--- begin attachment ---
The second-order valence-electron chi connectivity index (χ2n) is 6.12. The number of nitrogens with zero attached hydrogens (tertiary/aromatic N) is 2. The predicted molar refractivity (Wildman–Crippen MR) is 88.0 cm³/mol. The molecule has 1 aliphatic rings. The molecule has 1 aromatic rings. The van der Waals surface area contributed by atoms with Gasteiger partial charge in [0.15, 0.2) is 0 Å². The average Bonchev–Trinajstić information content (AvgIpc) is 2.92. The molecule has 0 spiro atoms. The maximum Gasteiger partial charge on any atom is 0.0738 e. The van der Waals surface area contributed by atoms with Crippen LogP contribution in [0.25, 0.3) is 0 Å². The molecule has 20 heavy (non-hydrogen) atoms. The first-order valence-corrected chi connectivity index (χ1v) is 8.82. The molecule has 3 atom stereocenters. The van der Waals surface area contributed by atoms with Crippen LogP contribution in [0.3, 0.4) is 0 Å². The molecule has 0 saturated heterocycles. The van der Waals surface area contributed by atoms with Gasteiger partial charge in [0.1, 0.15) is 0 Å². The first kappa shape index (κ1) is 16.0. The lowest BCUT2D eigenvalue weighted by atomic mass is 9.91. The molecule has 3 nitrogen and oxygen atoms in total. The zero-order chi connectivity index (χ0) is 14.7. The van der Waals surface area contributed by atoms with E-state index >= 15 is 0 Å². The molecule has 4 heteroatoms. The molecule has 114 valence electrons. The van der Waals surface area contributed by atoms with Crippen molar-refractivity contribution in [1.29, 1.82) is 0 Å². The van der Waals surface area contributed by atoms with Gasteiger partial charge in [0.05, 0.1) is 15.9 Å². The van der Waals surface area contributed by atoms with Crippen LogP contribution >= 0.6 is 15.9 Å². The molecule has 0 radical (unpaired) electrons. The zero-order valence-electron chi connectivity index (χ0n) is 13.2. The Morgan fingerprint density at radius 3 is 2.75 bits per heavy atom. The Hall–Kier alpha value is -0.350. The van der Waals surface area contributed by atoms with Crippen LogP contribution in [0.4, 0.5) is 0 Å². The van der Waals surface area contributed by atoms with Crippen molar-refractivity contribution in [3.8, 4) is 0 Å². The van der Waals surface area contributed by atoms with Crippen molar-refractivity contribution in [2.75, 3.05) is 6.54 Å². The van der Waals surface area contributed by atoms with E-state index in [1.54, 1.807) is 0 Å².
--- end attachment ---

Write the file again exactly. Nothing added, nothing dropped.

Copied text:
The second-order valence-electron chi connectivity index (χ2n) is 6.12. The number of nitrogens with zero attached hydrogens (tertiary/aromatic N) is 2. The predicted molar refractivity (Wildman–Crippen MR) is 88.0 cm³/mol. The molecule has 1 aliphatic rings. The molecule has 1 aromatic rings. The van der Waals surface area contributed by atoms with Gasteiger partial charge in [0.15, 0.2) is 0 Å². The average Bonchev–Trinajstić information content (AvgIpc) is 2.92. The molecule has 0 spiro atoms. The maximum Gasteiger partial charge on any atom is 0.0738 e. The van der Waals surface area contributed by atoms with Crippen LogP contribution in [0.25, 0.3) is 0 Å². The molecule has 20 heavy (non-hydrogen) atoms. The first-order valence-corrected chi connectivity index (χ1v) is 8.82. The molecule has 3 atom stereocenters. The van der Waals surface area contributed by atoms with Crippen LogP contribution in [0.3, 0.4) is 0 Å². The molecule has 0 saturated heterocycles. The van der Waals surface area contributed by atoms with Gasteiger partial charge in [0.1, 0.15) is 0 Å². The first kappa shape index (κ1) is 16.0. The lowest BCUT2D eigenvalue weighted by atomic mass is 9.91. The molecule has 3 nitrogen and oxygen atoms in total. The zero-order chi connectivity index (χ0) is 14.7. The van der Waals surface area contributed by atoms with E-state index >= 15 is 0 Å². The molecule has 4 heteroatoms. The molecule has 114 valence electrons. The van der Waals surface area contributed by atoms with Crippen molar-refractivity contribution in [1.29, 1.82) is 0 Å². The van der Waals surface area contributed by atoms with Gasteiger partial charge in [0.05, 0.1) is 15.9 Å². The van der Waals surface area contributed by atoms with Crippen LogP contribution >= 0.6 is 15.9 Å². The molecule has 0 radical (unpaired) electrons. The zero-order valence-electron chi connectivity index (χ0n) is 13.2. The Morgan fingerprint density at radius 3 is 2.75 bits per heavy atom. The Hall–Kier alpha value is -0.350. The van der Waals surface area contributed by atoms with Crippen LogP contribution in [0.4, 0.5) is 0 Å². The van der Waals surface area contributed by atoms with Crippen molar-refractivity contribution in [3.8, 4) is 0 Å². The van der Waals surface area contributed by atoms with Crippen molar-refractivity contribution in [2.75, 3.05) is 6.54 Å². The van der Waals surface area contributed by atoms with E-state index in [1.54, 1.807) is 0 Å².